The random cameos and visual gags are what make the film so unique; a scene like the infamous product placement parody sequence is deeply satirical, and allows Wayne and Garth to comment on ideas that exist outside of the central narrative. As an exercise in fourth wall breaking and a space for Myers to bounce off all his crazy ideas, Wayne’s World is a pinnacle of 90s comedy.
2. The Full Monty
One of the rare mainstream comedy films that received an Academy Award nomination for Best Picture, The Full Monty is a masterpiece in intersecting a legitimate depiction of working class anxieties with hilariously awkward physical comedy. The plot centers on a group of six men, all of whom have recently lost their job, and tracks their attempts to put on a male striptease performance.
None of the main actors are A-listers, which is precisely why the film works so well. These characters are all inexperienced and have no idea what they’re doing, and each character stands out as having different motivations, with Robert Carlyle’s character Gary having to provide for his son without being an embarrassment. Tom Wilkinson also has a great role as Gerald, a former supervisor who has to adjust to not having authority.
Clearly, The Full Monty resonated with audiences, as it became the highest grossing British film at the time of its release. The many uproarious musical moments, including the gang dancing to “Hot Stuff” while in an employment line and their final performance of “You Can Leave Your Hat On,” still hold up today. As a perfect mix of empathy and raunchiness, The Full Monty is a definite classic that ranks high among the most rewatchable comedies.
1. Office Space
In 1999, Mike Judge adapted his own cartoon series into the ultimate characterization of working a dead end job with infuriating policies, annoying coworkers, and uncompassionate management. Judge went out of his way to make the fictional company Initech as generic as possible, reflecting how the everyday cubicle life can induce madness.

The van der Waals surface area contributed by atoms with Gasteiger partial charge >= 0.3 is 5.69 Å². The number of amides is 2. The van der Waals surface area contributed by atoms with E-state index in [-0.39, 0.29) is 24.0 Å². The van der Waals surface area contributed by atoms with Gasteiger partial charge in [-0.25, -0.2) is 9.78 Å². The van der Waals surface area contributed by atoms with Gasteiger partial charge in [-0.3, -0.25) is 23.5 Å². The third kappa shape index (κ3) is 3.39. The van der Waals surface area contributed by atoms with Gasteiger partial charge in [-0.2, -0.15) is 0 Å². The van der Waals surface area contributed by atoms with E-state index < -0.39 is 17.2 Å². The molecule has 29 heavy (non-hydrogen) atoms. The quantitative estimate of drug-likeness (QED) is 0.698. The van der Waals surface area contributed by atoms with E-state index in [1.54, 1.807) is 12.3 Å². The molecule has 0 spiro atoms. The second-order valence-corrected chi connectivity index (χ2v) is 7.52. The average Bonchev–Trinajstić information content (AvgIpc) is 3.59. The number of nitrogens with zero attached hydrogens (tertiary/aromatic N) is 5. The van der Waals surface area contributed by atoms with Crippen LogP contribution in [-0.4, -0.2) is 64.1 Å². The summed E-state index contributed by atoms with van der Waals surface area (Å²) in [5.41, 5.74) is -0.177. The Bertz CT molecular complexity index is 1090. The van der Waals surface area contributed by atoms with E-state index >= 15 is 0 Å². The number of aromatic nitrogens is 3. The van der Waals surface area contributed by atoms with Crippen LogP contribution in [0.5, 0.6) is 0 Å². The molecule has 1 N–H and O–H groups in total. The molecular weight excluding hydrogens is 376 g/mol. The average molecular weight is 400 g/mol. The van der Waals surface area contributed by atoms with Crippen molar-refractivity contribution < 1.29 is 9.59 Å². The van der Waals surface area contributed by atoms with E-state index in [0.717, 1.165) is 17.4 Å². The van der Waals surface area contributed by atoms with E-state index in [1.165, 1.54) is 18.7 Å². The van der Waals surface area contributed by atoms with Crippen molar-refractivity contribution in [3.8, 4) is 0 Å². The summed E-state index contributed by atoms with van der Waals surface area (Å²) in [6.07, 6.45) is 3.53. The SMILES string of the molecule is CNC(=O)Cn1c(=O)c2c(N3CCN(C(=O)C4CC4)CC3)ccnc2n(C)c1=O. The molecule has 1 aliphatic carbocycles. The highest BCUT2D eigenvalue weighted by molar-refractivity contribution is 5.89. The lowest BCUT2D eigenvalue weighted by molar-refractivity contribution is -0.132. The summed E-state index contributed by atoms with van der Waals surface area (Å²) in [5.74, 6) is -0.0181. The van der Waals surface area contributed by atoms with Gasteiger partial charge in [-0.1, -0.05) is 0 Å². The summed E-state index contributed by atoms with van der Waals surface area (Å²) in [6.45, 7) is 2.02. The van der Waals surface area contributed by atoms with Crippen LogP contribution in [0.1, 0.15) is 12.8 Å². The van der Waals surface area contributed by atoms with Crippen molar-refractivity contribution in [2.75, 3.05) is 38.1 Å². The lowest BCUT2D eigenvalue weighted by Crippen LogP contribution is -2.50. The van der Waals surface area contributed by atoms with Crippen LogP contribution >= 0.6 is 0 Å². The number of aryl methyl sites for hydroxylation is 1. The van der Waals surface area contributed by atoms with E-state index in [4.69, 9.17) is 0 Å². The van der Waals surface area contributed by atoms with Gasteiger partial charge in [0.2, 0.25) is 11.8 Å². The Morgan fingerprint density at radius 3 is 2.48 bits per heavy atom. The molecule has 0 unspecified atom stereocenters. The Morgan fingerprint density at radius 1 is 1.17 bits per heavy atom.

Ron Livingston stars as Peter Gibbons, a programmer who hates his job and despises the fact that he’s forced to work on the weekends. Peter’s rebellion against the system is the ultimate fantasy wish fulfillment, skewering the ease in which it takes to climb the corporate ladder. Peter starts off as a put upon everyman who’s granted confidence through a hypnotism gone awry, and suddenly finds himself to be better suited than ever for office management when he doesn’t care about anything.
Peter’s dismantling of Initech’s office culture is the main reason why Office Space remains so rewatchable, and a lot of it comes across due to Livingston’s performance. While he never went on to be a huge star, Livingston is able to transition between hapless and laid back as Peter gets the chance to get revenge on his oppressive employer.
While many of the technological references are dated, the out of date depiction of financial disbursement makes the film feel comfortably retro, and a product of its time. However, the commentary on having a dead end job still holds up, and solidifies Office Space as a rewatchable and cathartic experience.